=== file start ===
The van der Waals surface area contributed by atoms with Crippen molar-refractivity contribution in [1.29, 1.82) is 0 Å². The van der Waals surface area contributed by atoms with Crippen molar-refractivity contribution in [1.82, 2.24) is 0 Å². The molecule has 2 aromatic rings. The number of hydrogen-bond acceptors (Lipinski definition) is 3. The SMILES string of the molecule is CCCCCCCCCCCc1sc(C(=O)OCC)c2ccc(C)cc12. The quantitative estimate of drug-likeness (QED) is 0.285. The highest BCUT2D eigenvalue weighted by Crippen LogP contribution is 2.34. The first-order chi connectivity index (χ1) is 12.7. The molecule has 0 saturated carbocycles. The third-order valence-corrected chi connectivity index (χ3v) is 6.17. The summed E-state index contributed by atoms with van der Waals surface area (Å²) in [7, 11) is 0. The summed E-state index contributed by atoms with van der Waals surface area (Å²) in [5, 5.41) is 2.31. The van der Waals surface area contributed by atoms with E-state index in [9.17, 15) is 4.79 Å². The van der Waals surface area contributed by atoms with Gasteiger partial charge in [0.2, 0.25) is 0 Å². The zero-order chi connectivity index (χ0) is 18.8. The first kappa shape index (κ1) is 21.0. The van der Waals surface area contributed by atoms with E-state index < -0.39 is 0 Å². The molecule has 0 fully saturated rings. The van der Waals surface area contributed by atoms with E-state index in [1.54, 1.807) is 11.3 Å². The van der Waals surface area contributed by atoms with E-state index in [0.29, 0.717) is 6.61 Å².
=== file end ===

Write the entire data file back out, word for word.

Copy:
The van der Waals surface area contributed by atoms with Crippen molar-refractivity contribution in [1.29, 1.82) is 0 Å². The van der Waals surface area contributed by atoms with Crippen molar-refractivity contribution in [1.82, 2.24) is 0 Å². The molecule has 2 aromatic rings. The number of hydrogen-bond acceptors (Lipinski definition) is 3. The SMILES string of the molecule is CCCCCCCCCCCc1sc(C(=O)OCC)c2ccc(C)cc12. The quantitative estimate of drug-likeness (QED) is 0.285. The highest BCUT2D eigenvalue weighted by Crippen LogP contribution is 2.34. The first-order chi connectivity index (χ1) is 12.7. The molecule has 0 saturated carbocycles. The third-order valence-corrected chi connectivity index (χ3v) is 6.17. The summed E-state index contributed by atoms with van der Waals surface area (Å²) in [7, 11) is 0. The summed E-state index contributed by atoms with van der Waals surface area (Å²) in [5, 5.41) is 2.31. The van der Waals surface area contributed by atoms with E-state index in [9.17, 15) is 4.79 Å². The van der Waals surface area contributed by atoms with Gasteiger partial charge in [0.2, 0.25) is 0 Å². The zero-order chi connectivity index (χ0) is 18.8. The first kappa shape index (κ1) is 21.0. The van der Waals surface area contributed by atoms with E-state index < -0.39 is 0 Å². The molecule has 0 fully saturated rings. The van der Waals surface area contributed by atoms with E-state index in [1.54, 1.807) is 11.3 Å². The van der Waals surface area contributed by atoms with E-state index in [0.29, 0.717) is 6.61 Å².